a calculator macro

5. I'd make sure my budget worked. My income has to be enough to cover office rent, advertising, other business expenses and leave enough to live on. I'd calculate how many clients I can see comfortably each week, I'd allow for a couple of no-shows, and then I'd check that my fees actually covered what was needed. Unless you charge enough to keep going, then all your efforts are wasted. Everybody loses if you are forced to get a day-job just to survive, rather than being able to keep helping people.

And here are 5 things I'd avoid doing:

1. Advertise in local directories – Doctors, Health centres, Shopping centre booklets, all that sort of thing. Very poor return on effort and money, but they are very well sold. They will use phrases like “only one of each business will be listed and you were mentioned several times by name” to try to convince you. This type of advertising simply doesn't have the reach you need.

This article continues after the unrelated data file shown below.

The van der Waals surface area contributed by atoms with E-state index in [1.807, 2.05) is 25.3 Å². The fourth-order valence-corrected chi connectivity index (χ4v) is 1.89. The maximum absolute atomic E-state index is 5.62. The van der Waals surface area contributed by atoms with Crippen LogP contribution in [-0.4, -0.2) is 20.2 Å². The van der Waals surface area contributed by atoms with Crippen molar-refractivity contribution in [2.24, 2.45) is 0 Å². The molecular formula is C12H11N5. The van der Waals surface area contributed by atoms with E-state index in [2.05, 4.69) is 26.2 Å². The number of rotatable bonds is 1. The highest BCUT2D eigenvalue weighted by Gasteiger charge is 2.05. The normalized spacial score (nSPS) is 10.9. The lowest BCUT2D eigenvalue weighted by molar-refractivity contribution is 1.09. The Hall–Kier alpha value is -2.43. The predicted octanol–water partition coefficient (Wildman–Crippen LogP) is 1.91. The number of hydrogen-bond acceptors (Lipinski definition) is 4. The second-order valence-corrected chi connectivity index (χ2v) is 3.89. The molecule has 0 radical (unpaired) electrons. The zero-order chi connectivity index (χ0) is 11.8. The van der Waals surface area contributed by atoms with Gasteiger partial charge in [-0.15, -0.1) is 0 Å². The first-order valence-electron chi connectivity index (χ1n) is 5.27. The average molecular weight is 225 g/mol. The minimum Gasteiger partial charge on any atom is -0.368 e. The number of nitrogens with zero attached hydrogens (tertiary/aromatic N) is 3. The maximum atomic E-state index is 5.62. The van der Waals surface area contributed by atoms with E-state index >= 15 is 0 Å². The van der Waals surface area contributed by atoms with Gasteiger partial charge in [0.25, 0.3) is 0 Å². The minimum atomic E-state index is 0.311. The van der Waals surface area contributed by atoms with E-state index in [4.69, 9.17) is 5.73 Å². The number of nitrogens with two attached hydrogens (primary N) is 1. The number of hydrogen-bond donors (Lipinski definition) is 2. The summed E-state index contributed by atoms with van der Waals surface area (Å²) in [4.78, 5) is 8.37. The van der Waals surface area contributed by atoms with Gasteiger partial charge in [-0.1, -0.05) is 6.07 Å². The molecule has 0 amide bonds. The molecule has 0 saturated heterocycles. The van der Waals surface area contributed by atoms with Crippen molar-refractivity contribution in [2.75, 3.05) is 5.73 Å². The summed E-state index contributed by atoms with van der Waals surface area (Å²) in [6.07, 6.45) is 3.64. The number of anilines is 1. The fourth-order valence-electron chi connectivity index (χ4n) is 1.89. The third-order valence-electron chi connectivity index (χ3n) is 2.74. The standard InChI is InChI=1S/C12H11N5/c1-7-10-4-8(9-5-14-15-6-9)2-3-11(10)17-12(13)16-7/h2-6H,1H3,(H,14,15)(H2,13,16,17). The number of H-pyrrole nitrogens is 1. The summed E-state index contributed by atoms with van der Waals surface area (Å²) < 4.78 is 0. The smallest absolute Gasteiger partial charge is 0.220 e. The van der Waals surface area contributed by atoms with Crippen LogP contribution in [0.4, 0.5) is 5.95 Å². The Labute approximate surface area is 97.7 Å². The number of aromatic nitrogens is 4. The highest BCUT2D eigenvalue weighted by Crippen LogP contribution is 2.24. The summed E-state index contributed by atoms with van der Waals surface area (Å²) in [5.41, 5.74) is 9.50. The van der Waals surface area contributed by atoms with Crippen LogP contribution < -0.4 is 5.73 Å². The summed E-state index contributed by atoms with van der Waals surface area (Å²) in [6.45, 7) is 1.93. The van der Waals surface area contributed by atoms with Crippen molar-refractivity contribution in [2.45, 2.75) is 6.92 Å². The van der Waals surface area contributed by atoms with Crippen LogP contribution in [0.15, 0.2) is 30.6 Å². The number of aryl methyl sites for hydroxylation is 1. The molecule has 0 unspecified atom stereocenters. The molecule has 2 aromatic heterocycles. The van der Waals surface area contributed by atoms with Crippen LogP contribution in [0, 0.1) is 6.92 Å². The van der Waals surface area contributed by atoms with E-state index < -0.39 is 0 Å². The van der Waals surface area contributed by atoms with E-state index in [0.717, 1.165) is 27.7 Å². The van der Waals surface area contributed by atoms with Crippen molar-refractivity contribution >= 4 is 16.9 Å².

2016-03-30 15.15.512. Spend money on flyers – too expensive and little use, but something we often tend to do. I think part of that is because we understand the process, it's physical and tangible and something that looks like we are doing something worthwhile to promote ourselves so it's comforting to put time into it – it feels useful, but it's a low level return for the time and money involved and it takes a lot more effort to actually get the flyers out where people can see them in good numbers.